The new Double Tax (DT) Treaty Passport scheme was introduced on 1 September 2010. It is intended to streamline and simplify the making of directions by HM Revenue & Customs (HMRC) to borrowers to allow payment of interest without deduction of tax at source (or at the lower rate dictated by the relevant double tax treaty).

Typically, where a loan is made by a non-UK lender to a UK resident corporate borrower, the borrower is required to deduct tax at source[1] and to account to HMRC for the tax so deducted. This sum is on account of the lender's obligation to pay tax in the United Kingdom on the interest received.

The same deduction obligation applies where the borrower is non-UK resident but the debt in respect of which interest is paid has a UK source (for example, where it is secured on UK real estate under a loan agreement subject to English law).

The obligation to deduct and account is modified by any applicable double tax treaty. A double tax treaty may remove entirely the obligation to deduct or allow deduction at a reduced rate.

The application of the provisions of a double tax treaty requires a direction from HMRC. This is given under a procedure known as the "certified claim" method. This is a cumbersome and often lengthy process: the borrower has to rely on the lender producing the necessary paperwork and HMRC then obtaining verification of the lender's tax status from the lender's own fiscal authority. Applications must be made on a loan-by-loan basis, even if between the same borrower and lender.

A borrower will be anxious to obtain a double tax treaty direction. This is because, without it, the borrower will typically be required (under the terms of its loan agreement) to "gross up" the payment to the lender in order to "compensate" the lender for the amount deducted.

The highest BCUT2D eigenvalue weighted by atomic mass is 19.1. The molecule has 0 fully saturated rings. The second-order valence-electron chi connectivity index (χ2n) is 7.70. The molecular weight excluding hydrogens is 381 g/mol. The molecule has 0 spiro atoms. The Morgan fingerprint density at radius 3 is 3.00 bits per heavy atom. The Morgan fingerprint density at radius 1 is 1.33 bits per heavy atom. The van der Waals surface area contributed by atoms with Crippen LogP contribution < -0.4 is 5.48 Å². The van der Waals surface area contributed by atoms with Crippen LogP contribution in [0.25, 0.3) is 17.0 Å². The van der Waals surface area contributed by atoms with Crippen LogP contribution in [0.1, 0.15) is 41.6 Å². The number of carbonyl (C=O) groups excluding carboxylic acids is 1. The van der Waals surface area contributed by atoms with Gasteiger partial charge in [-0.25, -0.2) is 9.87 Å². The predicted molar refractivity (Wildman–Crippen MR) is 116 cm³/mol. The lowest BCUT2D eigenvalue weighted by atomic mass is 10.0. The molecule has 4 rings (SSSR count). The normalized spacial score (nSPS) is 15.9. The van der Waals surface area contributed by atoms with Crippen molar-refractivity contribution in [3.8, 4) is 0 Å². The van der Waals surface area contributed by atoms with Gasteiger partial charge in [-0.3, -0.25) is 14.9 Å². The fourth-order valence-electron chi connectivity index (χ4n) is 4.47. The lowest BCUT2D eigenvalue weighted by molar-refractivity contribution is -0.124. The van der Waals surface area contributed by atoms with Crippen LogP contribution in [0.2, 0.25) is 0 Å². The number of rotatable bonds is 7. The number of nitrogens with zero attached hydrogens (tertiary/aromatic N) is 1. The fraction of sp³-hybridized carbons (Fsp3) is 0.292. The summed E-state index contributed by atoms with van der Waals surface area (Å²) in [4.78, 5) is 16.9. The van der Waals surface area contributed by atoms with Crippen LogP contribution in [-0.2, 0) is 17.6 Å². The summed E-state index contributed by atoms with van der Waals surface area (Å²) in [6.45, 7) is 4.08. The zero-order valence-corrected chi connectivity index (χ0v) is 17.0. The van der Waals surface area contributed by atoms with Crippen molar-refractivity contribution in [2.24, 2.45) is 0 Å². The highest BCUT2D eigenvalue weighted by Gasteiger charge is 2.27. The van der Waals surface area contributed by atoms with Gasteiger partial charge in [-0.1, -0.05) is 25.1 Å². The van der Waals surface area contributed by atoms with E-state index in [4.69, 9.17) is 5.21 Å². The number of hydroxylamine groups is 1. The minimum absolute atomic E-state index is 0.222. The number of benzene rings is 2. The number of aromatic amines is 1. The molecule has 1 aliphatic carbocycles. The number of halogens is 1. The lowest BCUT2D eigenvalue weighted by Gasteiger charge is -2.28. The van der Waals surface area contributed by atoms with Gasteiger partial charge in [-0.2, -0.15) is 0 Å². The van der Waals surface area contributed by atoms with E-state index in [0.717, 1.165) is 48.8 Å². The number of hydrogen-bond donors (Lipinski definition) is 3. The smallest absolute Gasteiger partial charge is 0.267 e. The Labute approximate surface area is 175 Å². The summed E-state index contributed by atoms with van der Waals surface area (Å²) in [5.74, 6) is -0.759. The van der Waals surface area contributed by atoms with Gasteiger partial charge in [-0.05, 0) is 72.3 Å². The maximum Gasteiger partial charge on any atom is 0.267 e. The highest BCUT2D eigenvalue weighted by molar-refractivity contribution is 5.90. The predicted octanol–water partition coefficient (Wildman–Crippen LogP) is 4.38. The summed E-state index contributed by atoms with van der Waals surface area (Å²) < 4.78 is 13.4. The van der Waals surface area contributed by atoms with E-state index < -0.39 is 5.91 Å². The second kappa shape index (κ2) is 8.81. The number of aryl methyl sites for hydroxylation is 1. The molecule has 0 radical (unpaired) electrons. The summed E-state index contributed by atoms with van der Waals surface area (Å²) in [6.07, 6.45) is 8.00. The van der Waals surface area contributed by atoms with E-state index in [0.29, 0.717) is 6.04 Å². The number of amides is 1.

With effect from 1 September 2010, HMRC introduced the DT Treaty Passport scheme for corporate lenders, in order to streamline and simplify the process of obtaining a double tax treaty direction. The usual "certified claim" method of obtaining a double tax treaty direction will continue to apply where the lender is not a corporate (or does not wish to use the new scheme).

The Loan Market Association has published an updated version of its recommended senior multicurrency term and revolving facilities agreement to reflect the new DT Treaty Passport scheme. The revised document enables a lender, at its choice, to use the DT Treaty Passport scheme.

How does the "passport scheme" work?

  • The lender applies to HMRC for a DT Treaty Passport. If successful, the lender is issued with a unique DT Treaty Passport reference number.
  • The lender notifies the borrower of its passport holder status and its reference number, which the borrower must verify with HMRC.
  • The borrower notifies HMRC of the "passported" loan via a new form (DTTP2).
  • HMRC issues a direction to the borrower to pay interest without deduction or with deduction at the reduced rate (as dictated by the relevant double tax treaty).